Hallaquitas de Chicharrón


Pork Flavor Tamales Wrapped in Corn Husks. Pack of 5
Hallaquitas de Chicharrón. Paquete de 5 unidades

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Hallaquitas de Chicharrón.
The name of Hallaquita comes from the similar leaf wrap of the Hallaca.
It´s a diminutive. However, the wrap is from corn husks instead of plantain
leaves and does not have any type of filling. A mixture of cornmeal dough
and vegetable oil or lard for softness is the base. The wrap must be done
from corn husks and the tie with strips from the corn husks is used to
hold it together while they settle. Finally, plenty of boiling water and cook
for about 20 or 25 minutes. Here are some definitions to avoid confusion:
Hallaquitas de chicharrón. Crushed pork rinds mix with the dough.
Seasoned Hallaquita. A sofrito (Hogao) The composition is tomato,
pepper, onion, and garlic all go in the mix along with the dough.
Sweetcorn Hallaquita. The dough is from young corn (the same dough
for making Cachapas.) Hence, the name “leaf cachapas,” or “cahapa de hoja.”
There is a very popular expression among Venezuelans that prays:
“She looks like a badly tied Hallaquita.” It tells that a woman dresses in clothing
a size smaller; therefore, she looks like an Hallaquita badly wrap.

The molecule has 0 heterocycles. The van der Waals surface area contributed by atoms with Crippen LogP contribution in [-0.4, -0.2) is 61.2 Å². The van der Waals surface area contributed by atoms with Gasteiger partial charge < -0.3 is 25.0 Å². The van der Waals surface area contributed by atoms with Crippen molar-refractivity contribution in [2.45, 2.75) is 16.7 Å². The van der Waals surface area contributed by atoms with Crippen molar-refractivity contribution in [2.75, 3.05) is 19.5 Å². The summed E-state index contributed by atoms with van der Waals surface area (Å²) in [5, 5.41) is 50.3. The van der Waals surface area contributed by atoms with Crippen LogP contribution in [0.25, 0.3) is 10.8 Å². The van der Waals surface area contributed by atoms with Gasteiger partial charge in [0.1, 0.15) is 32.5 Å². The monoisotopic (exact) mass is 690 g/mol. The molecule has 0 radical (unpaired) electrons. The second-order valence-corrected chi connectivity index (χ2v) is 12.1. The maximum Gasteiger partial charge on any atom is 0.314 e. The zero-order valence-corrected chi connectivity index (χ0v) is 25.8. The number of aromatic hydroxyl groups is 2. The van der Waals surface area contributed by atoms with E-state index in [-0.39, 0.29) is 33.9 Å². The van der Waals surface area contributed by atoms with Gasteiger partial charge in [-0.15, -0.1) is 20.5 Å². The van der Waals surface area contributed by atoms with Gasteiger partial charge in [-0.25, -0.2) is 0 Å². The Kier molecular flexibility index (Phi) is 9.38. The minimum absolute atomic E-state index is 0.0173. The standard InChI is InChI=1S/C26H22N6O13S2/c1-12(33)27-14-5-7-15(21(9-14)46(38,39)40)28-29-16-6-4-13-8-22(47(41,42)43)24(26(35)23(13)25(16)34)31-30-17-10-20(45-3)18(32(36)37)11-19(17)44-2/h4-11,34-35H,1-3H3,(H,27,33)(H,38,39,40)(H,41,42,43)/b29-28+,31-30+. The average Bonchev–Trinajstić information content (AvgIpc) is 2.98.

This is a reality among Latin women.

You can also read the HIstory of the Hallacas.

Additional information

Weight 4 lbs
Dimensions 1 × 1 × 1 in


1-Place the Hallaquitas, no more than 4 at a time,
on a microwave plate filled with hot water from the sink,
about half an inch.
Cover them with a damped paper towel to prevent
them from burning.
2-Cook on high for approximately 10 to 15 minutes
depending on the type of Microwave wattage until
thoroughly heated.
3-Repeat operation adding more minutes if necessary.

1-Place Hallaquitas in a saucepan and cover halfway with
2- Cover pan, boil water, drop the tamales from frozen and
let them boil away for fifteen to twenty minutes.
Add more minutes if necessary.

Brief Story

Hallaquitas de Chicharrón.
In the book “The Orinoco illustrated and Defended”
by the Jesuit missionary Joseph Gumilla, there are
clues that can be tied to this delicious Latin American
treat, however, this is only a theory.

The amazing story narrates the marvelous findings
and impressions during the Evangelist’s mission
in Venezuela’s territory. Specifically in the Orinoco’s
River basin. Yet, it all occurred during the XVIII century.

The research is quite an accomplishment and a gem.
Though, it unveils the legendary wisdom of the
natives in their dominion. Nevertheless, the minister
witnesses a multitude of remedies, foods, customs,
and other traditions of the indigenous people.

Consequently, in chapter XX, “About the Indians and
the Main Fruits they Harvest.” There is an excerpt
which describes how from ground Corn and by
the force of the women’s arms, aboriginals make loaves,
wrap them in corn husks, cook them in boiling water
and not in fire pits as they often prepare meals.
As a result, a Cornbread indigenous call Caizú comes
out of the large pots they use to boil them.

It is what we today call Hallaquitas or Tamales.

Gumilla, Joseph. El Orinoco ilustrado y defendido: historia natural,
civil y geográfica de este gran río y de sus caudalosas vertientes:

You may be interested in reading: HIstory of the Hallacas.